Another key concern for CTE instructors to use advanced learning technologies is the lack of good guides to select appropriate technologies and determine how and when to use those selected to improve students’ learning. Designing and delivering a technology-rich or enabled CTE course involves various decision making processes such as identifying learning needs, deciding learning levels, developing learning frameworks, and embedding effective learning activities or measurements utilizing technologies. As clearly illustrated here, effective and efficient use of technologies are only feasible when planning and designing are grounded on the understanding of precise learning needs. In developing learning frameworks, several researchers claimed that current practices in CTE have been failing to satisfy the level of learning transfer for CTE clients. Efforts to increase the level of application and transfer to work settings will not come easy with isolated or inconsistent course-level efforts. It will be more achievable when the whole process of instructional development and technology implementation systems are managed at the curricular or a program level.
Key Terms in this Chapter
Bloom’s Taxonomy of Learning: The classification of the different objectives and skills that educators set for students according to affective, psychomotor, and cognitive domains.
Action Learning: A group problem-solving process to work with and develop people that use work on an actual project or problems as the way to learn.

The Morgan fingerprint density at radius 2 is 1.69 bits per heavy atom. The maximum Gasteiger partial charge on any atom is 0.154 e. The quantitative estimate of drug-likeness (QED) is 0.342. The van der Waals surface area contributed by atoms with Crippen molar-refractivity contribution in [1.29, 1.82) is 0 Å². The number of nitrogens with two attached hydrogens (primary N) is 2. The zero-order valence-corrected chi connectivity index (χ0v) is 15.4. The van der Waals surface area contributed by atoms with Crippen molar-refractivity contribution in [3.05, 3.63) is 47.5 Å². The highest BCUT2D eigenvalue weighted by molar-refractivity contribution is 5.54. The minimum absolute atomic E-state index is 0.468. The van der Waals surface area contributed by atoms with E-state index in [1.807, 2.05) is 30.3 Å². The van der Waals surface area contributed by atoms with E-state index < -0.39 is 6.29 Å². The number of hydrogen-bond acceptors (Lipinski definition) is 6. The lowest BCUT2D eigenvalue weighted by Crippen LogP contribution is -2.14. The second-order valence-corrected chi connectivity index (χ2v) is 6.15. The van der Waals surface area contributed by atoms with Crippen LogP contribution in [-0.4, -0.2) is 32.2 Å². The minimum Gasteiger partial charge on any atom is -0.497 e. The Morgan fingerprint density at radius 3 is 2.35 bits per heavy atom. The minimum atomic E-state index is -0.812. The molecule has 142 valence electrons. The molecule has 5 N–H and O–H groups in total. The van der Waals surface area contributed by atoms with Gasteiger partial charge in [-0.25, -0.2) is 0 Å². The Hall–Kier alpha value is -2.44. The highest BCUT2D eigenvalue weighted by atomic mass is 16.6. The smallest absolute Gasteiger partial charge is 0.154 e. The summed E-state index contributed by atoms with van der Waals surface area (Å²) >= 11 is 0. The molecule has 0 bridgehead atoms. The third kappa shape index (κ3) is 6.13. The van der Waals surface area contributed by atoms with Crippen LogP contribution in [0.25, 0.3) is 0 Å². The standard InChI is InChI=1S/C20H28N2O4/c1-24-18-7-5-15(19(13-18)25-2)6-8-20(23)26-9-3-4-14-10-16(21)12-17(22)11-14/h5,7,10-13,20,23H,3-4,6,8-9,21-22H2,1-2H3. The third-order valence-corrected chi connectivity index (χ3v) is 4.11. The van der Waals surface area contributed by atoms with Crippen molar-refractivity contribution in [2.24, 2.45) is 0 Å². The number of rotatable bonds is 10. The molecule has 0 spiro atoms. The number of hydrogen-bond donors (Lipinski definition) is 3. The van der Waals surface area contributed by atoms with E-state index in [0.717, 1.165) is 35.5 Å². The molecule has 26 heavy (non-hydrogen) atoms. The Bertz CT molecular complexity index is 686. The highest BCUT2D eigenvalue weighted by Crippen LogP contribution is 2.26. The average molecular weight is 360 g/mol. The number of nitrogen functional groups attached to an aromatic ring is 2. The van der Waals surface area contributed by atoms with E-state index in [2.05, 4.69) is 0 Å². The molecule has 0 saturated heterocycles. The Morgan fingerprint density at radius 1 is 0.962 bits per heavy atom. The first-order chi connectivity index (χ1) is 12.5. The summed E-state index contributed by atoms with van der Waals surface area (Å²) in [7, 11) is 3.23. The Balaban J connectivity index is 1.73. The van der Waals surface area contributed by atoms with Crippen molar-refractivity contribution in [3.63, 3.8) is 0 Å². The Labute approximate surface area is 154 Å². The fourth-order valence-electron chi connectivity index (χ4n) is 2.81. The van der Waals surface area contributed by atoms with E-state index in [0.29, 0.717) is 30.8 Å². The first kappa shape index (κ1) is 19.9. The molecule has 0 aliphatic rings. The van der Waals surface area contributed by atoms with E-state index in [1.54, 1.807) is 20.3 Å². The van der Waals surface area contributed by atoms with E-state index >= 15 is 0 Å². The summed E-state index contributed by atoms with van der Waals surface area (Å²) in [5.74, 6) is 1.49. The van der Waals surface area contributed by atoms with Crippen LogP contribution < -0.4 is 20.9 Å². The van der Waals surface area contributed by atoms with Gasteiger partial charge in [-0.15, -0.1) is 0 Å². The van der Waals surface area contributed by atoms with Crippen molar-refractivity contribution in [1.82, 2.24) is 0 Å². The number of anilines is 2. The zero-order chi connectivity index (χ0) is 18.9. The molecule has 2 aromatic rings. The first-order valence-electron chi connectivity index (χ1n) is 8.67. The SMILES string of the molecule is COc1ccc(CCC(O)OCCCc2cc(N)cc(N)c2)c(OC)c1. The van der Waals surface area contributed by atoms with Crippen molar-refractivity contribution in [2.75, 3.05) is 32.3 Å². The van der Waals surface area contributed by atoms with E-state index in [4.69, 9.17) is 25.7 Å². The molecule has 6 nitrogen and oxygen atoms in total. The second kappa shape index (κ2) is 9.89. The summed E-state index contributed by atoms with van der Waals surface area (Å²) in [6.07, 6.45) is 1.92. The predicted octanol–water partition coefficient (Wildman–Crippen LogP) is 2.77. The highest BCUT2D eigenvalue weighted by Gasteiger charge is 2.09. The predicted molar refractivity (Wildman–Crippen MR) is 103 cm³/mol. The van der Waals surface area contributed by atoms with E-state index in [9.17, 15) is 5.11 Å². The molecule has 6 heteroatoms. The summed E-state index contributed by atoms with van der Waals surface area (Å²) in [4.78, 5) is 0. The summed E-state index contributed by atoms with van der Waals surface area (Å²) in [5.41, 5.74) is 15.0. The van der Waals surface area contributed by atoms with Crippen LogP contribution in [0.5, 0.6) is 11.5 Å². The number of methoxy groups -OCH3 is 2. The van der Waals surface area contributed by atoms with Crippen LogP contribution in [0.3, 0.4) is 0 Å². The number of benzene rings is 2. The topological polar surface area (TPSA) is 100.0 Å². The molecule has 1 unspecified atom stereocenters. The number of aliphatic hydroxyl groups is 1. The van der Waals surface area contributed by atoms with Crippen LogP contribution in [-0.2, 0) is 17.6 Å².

Internet-Based Learning: Learning delivered on computer network and displayed by a Web browser.
Blended Learning: Learning involving a combination online learning, face-to-face instruction, and other methods.
SCORM: Sharable Content Object Reference Model. A collection of standards and specifications for web-based e-learning for communications between client side content and a host system called the run-time environment.
EPSS: Electronic Performance Support Systems. Various learning and performance support tools supporting and improving learning and performance during instruction and at workplace settings.
Inquiry Based Learning: A question-driven and open-ended learning process based on personal experiences with inquiry to understand topics and to achieve goals.
ELSS: Electronic Learning Support Systems. The instructional technologies and systems to support learning and instruction.
Performance Consulting: The process by which professionals or experts work with management and others to identify and achieve performance excellence linked to business goals.
Component Display Domains: Taxonomic domains of content types (facts, concepts, processes, principles, and procedures) and performance levels (remember, use, and find).